Of being, of mind, of residence. However you slice it, this, my friends, is new.
The State of New York is proving to be an interesting place. The fact that the city I live in now is so close to the Canadian border takes the edge off of what I would refer to as "stereotypical New York angst", making people nicer, happier, helpful, more polite...
Basically, it makes them Minnesotan.
I'm hoping that once we get over the initial few days of receiving our syllabi and calendars for courses things will pick up in the world of academia. For now I wake up at 7 AM, an hour before my alarm goes off, and wonder what the hell I'm going to do with the 5-6 hours until it's time to catch a bus to campus. At some point I'm going to have to figure out how to get to a grocery store via the school's bus lines. And by "some point" I mean "preferably before I run out of food and starve to death". There are options for eats on campus, but I really don't think it's my style to pay $3.50 for a granola bar.
The graduate housing area I live in is nice enough. It's mostly foreign graduate students and graduate students with families and kids. And sometimes grandpas. I've seen at least one. So there are plenty of kids' toys and jungle-gyms and hey! a sandbox in the surrounding area. I will not get bored here.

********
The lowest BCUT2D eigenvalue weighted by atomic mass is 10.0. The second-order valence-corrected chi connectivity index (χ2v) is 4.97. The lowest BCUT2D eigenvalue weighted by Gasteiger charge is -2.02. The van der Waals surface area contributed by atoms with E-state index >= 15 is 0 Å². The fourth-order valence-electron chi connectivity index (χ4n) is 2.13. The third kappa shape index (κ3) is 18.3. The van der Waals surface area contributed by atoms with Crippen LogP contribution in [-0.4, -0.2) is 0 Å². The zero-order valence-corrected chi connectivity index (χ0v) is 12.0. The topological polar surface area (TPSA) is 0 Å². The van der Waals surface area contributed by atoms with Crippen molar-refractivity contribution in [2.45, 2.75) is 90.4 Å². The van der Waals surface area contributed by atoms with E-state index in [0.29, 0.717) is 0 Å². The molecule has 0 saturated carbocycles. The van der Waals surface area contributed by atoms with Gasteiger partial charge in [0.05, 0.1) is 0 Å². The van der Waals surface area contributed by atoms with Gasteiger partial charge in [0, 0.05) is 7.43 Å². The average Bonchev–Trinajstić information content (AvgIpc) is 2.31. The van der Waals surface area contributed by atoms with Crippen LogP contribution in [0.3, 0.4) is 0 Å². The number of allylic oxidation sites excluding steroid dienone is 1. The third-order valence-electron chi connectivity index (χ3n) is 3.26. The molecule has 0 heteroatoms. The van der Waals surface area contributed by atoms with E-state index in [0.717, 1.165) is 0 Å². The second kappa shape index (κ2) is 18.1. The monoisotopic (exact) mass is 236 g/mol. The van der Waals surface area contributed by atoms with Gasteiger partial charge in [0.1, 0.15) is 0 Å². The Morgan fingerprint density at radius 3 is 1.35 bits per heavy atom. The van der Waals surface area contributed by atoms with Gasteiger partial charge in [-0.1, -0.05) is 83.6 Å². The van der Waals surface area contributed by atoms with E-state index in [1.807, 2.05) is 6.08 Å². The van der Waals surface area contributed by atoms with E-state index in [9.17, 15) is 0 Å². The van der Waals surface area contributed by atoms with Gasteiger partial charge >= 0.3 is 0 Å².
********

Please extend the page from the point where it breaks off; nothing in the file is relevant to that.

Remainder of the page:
I haven't met anyone living in my building, but have seen them many times and can say that I am most likely the only non-Asian person in it. In truth, most of the park seems to be inhabited by the Asian graduate student community. Which is fine, and sometimes hard to deal with, as around dinner time it's easy to catch tantalizing whiffs of noodles or pot dishes cooking in their apartments. I want to meet people and make friends, I suppose, but showing up at someone's door with a bowl and my own pair of chopsticks hardly seems the way to go about it.
Also, the eggs here are pure, snow white. And stick to the cartons and subsequently crack when you try to pry them off. Raw egg, it turns out, is rather hard to control and clean up.